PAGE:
Just two weeks after the opening of the new Royal Adelaide Hospital, embattled South Australian Health Minister Jack Snelling has quit cabinet, announcing he will leave parliament at next year’s state election.
Snelling’s resignation was followed hours later by the announcement by Mental Health Minister Leesa Vlahos that she would be stepping down from the ministry for “personal health” reasons.
Both ministers were responsible for the state-run Oakden nursing home, where poor treatment of dementia patients led to the closing down of the facility and an anti-corruption inquiry, which is soon to deliver its report.
Claiming his decision to walk away from politics was due to family reasons, Snelling’s departure from his contentious tenure in the health minister’s role “caught people unawares” in the party, according to Labor Whip Tom Kenyon.
First term MP Peter Malinauskas will move from police and correctional services to take on health and mental health, assuming roles besieged by controversy.
South Australia’s new flagship $2.4 billion hospital opened earlier this month after a decade of controversy, including a 17-month delay, cost blowouts, political infighting and construction fatalities.
The hospital is also the subject of a $185 million lawsuit in the Federal Court, with builders claiming delays in the implementation of the electronic patient records system — EPAS — at the new RAH made it “impossible” for the project to be completed on time.
In Parliament last month, Snelling downplayed the problems with EPAS while conceding paper records would also be used at the new hospital “to make the move as simple for our clinicians as is possible”.
SA Health has been rolling out EPAS across all its public hospitals and healthcare agencies since 2013. More than 2000 staff use it each day and over 1.29 million inpatient, outpatient and emergency department visits have been registered in the system.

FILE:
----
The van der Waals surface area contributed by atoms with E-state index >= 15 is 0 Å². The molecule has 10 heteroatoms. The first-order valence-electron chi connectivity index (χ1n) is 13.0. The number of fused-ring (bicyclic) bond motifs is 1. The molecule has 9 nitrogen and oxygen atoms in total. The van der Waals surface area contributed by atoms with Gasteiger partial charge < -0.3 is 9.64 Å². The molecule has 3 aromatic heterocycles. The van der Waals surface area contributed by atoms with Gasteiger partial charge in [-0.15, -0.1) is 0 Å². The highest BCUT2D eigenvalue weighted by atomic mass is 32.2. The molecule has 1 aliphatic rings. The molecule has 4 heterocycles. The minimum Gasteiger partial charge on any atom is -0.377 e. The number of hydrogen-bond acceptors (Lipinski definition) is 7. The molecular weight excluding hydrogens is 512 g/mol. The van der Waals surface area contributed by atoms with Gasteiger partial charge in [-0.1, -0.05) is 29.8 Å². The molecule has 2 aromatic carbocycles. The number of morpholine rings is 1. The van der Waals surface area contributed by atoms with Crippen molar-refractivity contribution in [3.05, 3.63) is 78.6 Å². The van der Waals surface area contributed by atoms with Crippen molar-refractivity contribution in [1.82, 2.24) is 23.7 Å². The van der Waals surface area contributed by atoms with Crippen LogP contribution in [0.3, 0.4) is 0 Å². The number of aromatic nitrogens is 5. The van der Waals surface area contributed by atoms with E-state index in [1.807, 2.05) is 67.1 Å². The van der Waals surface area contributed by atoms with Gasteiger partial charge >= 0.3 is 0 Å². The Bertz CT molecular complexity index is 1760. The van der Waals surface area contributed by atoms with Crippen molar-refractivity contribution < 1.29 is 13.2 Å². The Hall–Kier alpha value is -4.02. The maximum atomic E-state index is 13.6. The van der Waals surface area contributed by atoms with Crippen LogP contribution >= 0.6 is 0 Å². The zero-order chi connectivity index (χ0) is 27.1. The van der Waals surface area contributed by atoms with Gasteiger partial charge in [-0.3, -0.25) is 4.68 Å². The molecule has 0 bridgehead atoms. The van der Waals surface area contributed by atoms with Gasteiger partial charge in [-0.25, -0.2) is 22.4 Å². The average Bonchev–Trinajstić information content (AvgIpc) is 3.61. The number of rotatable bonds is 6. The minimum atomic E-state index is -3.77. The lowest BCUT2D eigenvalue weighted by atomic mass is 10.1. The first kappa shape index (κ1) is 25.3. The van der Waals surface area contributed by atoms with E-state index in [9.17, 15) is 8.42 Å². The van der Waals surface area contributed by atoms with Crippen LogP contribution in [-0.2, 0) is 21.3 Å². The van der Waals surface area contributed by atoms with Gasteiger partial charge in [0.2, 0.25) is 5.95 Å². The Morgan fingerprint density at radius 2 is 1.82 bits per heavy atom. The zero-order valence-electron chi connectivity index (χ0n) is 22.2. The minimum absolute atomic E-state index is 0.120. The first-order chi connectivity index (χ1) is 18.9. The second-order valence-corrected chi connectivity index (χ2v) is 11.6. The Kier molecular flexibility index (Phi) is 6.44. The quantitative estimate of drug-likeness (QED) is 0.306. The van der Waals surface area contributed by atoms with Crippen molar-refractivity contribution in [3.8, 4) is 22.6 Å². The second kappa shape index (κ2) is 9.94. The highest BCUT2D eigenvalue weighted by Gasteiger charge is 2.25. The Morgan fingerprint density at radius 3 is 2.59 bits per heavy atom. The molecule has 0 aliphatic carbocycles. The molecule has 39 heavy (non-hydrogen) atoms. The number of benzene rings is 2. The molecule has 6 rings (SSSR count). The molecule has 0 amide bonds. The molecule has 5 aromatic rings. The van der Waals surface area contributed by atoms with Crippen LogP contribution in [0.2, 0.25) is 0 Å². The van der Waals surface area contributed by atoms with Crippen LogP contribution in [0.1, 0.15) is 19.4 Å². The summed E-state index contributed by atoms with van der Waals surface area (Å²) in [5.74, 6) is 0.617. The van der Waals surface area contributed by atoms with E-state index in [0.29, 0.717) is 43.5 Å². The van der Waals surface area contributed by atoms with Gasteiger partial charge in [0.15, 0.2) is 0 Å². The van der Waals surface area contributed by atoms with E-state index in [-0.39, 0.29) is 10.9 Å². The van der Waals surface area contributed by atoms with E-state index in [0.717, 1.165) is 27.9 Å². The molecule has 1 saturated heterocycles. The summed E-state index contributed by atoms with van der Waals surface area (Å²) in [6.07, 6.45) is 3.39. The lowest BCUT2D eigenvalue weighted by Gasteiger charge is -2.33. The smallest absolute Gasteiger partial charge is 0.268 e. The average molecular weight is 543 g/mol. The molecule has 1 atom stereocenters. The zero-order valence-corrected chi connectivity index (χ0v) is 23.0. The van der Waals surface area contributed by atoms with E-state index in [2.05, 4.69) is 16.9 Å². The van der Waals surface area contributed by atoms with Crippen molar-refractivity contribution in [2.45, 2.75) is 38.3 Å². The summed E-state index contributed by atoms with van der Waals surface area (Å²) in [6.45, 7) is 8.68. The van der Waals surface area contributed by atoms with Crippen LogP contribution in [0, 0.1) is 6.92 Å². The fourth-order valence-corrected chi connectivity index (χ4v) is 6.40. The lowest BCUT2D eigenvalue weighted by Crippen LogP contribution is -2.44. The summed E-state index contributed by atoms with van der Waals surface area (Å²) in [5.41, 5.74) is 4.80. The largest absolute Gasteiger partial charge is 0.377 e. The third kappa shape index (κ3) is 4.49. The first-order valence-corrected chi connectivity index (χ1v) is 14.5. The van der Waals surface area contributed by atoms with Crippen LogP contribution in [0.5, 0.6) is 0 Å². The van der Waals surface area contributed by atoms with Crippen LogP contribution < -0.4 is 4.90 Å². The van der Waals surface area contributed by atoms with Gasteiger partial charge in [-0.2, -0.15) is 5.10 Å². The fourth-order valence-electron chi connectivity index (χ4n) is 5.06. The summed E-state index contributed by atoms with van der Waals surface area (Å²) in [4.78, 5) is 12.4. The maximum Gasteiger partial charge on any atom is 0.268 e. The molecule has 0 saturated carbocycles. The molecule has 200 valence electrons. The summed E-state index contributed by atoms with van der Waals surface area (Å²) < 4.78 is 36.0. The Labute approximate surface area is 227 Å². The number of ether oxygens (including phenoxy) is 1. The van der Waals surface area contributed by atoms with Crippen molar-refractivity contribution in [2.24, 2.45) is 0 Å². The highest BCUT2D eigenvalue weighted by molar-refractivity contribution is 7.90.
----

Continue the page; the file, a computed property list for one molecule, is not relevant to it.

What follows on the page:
But according to the state’s AMA, a survey of medical staff found they viewed the system as “not fit for purpose”.
Pathology mix-ups, prescribing mishaps and trouble finding records when they are urgently needed were some of the problems identified by users of the system in a questionnaire.
AMA(SA)’s president, Associated Professor William Tam, said he was surprised at Snelling’s resignation at a time of significant disruption caused by the government’s healthcare system overhaul, Transforming Health. With an election looming in March, he said the doctor’s advocacy group is looking forward to working with the new minister to fix the system.
“With many issues across our metropolitan hospitals unresolved and much more work to be done before the new RAH and the rest of the public health system can meet the over 200 standards set by SA Health, we see a significant burden falling onto the shoulders of his replacement,” Tan said.
“We appreciate Minister Malinauskas has a massive challenge ahead. He has only six months before the next election to try to bring some stability to the SA health system and return some confidence to the medical profession and more importantly the public.”
In his announcement on Sunday, Snelling said it was the right time for him to resign.
“I’m in my mid 40s. I’ve been a member of parliament for 20 years and really I’ve decided that now is the time for me to step away,” he said at a press conference alongside his wife and six children.
“It’s something I need to do for my family as well. In a portfolio like health you can’t help but be often distracted and perhaps, dare I say it, sometimes a little bit grumpy with the family in a way that they don’t deserve.”
Premier Jay Weatherill paid tribute to the outgoing minister’s contributions, including the delivery of the new RAH and the almost completed Transforming Health.
“It’s been a stellar career,” Weatherill said.
But Opposition Leader Steven Marshall said the controversial minister’s unexpected resignation had created more chaos.
“Jack Snelling has decided to actually jump ship. This is a massive slap in the face for Jay Weatherill and this chaotic Labor government,” Marshall said.
“There’s much more to this story than what we’ve heard today.”